Time flies. This time last year my wife and I were listening to A Voodoo Christmas in South Norwood, a mixtape by Stephen Grasso (whose psychogeographical musings on London’s history of hidden authority and dissent we’re in the process of serialising). Things were very different back then. My wife and I lived elsewhere in Leeds, we were both in full time work, this website was in its latter planning phase (we only had one article online) and most of the havoc that the Tory/Lib Dem coalition were about to wreak existed mainly in the realm of grim predictions.
Now we’re approaching this site’s first birthday, my wife has been been made redundant, we’ve moved house and have a baby on the way, and yesterday was the largest strike for a generation, with millions of public sector workers on the streets to protest proposed changes to their pensions. The average person’s spending power is decreasing, wealth inequality is growing. The future’s looking more and more uncertain.
Stephen Grasso’s serialised article, Smoke and Mirrors, couldn’t be more appropriate to the times we’re in right now. Written before the August riots and Occupy’s encampment at St. Pauls, it nevertheless traces themes throughout history that have direct relevance to both. It has particular relevance to our first post on this page, almost exactly one year ago. Both ask the same question: how do you keep going, find ways to celebrate, be creative and carve out whatever sacred space you can when you’re living in a country that has barely any truly public space left, operates according to a broken economic model and under a government that’s hellbent on policies that increase inequality?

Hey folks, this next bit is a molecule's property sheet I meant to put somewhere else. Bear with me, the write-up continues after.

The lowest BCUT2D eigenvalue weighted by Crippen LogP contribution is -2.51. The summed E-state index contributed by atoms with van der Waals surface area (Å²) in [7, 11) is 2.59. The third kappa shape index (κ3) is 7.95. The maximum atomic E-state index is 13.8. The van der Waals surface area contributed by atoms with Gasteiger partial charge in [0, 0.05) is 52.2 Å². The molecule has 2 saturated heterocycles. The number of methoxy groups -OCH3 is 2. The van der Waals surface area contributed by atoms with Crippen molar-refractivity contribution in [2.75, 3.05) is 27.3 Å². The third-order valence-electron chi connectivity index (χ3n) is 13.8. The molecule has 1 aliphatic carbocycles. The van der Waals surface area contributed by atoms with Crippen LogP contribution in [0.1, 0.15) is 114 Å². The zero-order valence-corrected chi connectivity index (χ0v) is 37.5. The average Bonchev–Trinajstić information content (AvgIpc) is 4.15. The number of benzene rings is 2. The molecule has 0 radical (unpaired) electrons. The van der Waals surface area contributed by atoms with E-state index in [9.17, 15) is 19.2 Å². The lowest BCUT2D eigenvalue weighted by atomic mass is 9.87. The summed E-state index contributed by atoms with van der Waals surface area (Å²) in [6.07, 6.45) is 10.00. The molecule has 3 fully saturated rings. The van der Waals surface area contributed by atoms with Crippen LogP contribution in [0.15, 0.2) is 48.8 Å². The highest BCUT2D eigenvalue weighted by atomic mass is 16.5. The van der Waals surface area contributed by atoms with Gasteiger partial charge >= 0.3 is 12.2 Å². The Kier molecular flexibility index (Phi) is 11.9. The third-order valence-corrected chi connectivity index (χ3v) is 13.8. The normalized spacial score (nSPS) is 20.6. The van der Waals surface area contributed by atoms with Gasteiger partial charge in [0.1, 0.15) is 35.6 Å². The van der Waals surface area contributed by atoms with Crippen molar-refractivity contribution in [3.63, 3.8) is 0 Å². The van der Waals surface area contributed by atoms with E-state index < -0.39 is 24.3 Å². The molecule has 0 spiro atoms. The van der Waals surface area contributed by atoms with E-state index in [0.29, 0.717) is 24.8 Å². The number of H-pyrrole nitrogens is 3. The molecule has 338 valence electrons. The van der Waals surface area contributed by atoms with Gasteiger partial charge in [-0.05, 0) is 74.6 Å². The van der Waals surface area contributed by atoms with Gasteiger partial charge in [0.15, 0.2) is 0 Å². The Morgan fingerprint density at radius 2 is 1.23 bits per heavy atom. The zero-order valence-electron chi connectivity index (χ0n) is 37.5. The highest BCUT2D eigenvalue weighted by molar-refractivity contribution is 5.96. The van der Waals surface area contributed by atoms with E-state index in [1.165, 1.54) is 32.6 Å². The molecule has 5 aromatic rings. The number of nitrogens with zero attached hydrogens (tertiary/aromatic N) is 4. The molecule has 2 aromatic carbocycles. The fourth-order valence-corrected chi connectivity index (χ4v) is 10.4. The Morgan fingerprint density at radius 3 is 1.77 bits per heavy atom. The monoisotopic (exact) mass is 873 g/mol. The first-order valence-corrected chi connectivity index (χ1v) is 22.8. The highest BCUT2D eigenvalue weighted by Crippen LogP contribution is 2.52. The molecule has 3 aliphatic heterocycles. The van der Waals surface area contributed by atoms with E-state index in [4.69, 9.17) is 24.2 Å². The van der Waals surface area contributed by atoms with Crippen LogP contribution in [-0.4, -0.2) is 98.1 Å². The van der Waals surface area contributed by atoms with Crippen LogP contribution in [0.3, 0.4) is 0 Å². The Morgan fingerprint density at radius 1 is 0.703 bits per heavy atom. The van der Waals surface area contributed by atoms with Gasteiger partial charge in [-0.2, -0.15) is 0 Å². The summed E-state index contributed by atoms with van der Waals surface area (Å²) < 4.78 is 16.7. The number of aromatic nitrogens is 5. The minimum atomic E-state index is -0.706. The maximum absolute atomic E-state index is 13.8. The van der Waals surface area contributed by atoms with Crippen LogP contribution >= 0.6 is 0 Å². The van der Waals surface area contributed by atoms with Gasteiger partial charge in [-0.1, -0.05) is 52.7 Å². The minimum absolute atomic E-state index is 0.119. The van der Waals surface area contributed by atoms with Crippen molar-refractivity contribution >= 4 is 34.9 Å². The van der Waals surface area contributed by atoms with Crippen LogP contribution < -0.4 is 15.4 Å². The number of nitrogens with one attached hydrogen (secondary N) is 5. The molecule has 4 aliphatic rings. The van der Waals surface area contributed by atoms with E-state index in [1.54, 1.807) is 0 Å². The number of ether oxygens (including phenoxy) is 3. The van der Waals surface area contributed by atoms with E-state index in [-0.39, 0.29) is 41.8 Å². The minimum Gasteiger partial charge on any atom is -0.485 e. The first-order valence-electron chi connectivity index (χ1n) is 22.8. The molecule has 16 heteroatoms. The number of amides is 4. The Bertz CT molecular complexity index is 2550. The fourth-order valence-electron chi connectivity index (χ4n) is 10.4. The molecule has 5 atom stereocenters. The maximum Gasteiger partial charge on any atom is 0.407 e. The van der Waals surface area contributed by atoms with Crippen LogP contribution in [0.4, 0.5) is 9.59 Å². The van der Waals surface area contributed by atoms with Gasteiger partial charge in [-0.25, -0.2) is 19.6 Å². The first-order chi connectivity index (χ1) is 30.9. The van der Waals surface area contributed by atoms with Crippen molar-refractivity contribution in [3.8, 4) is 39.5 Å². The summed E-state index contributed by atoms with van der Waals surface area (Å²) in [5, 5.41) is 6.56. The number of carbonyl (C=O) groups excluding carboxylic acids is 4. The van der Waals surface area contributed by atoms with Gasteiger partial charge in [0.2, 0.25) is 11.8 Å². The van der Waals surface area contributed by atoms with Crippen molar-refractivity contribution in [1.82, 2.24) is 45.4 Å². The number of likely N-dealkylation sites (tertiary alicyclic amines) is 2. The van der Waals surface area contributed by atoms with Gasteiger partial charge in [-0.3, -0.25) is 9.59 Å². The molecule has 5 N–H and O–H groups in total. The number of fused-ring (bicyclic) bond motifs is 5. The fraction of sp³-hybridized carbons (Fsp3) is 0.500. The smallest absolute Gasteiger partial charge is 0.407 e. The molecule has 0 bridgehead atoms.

Stephen’s article poses some interesting possible answers. And when it comes to celebration, he’s got the best tunes. His Christmas compilation, downloadable here (below), should warm you up throughout what promises to be a very bleak midwinter. Enjoy, and make sure you follow the remaining instalments of Smoke and Mirrors over the coming weeks.
2. Christmas in New Orleans – Louis Armstrong
3. What will Santa Claus say? (When he finds everybody swinging) – Louis Prima & his New Orleans Gang
4. Santa’s second line – New Birth Brass Band
5. Shakana Santa shake it – Big Chief Bo Dollis & The Wild Magnolias
6. Baby it’s cold outside – Ella Fitzgerald & Louis Jordan
7. I’ve got my love to keep me warm – Billie Holiday
8. What child is this – Vince Guaraldi
9. Silent night – Kermit Ruffins
10. Feliz Navidad – Celia Cruz & La Sonora Matancera
11. The hottest stuff in town – Bob Howe & Frankie Griggs
12. White Christmas – Charlie “Bird” Parker
13. Beatnik’s wish – The Beat Generation
14. Christmas in the city – Marvin Gaye
15. Signs of Christmas – James Brown
16. Happy Christmas (The Christmas Song) – The Maytals
17. Peace on Earth – Hopeton & Primo
18. Praise Jah, it’s Christmas – Alton Ellis
19. Christmas time – Horace Andy
20. Santa Claus Dub – The Aggrovators
21. Wish you a merry Christmas/Ahamaric Temple – Jacob Miller & Ray I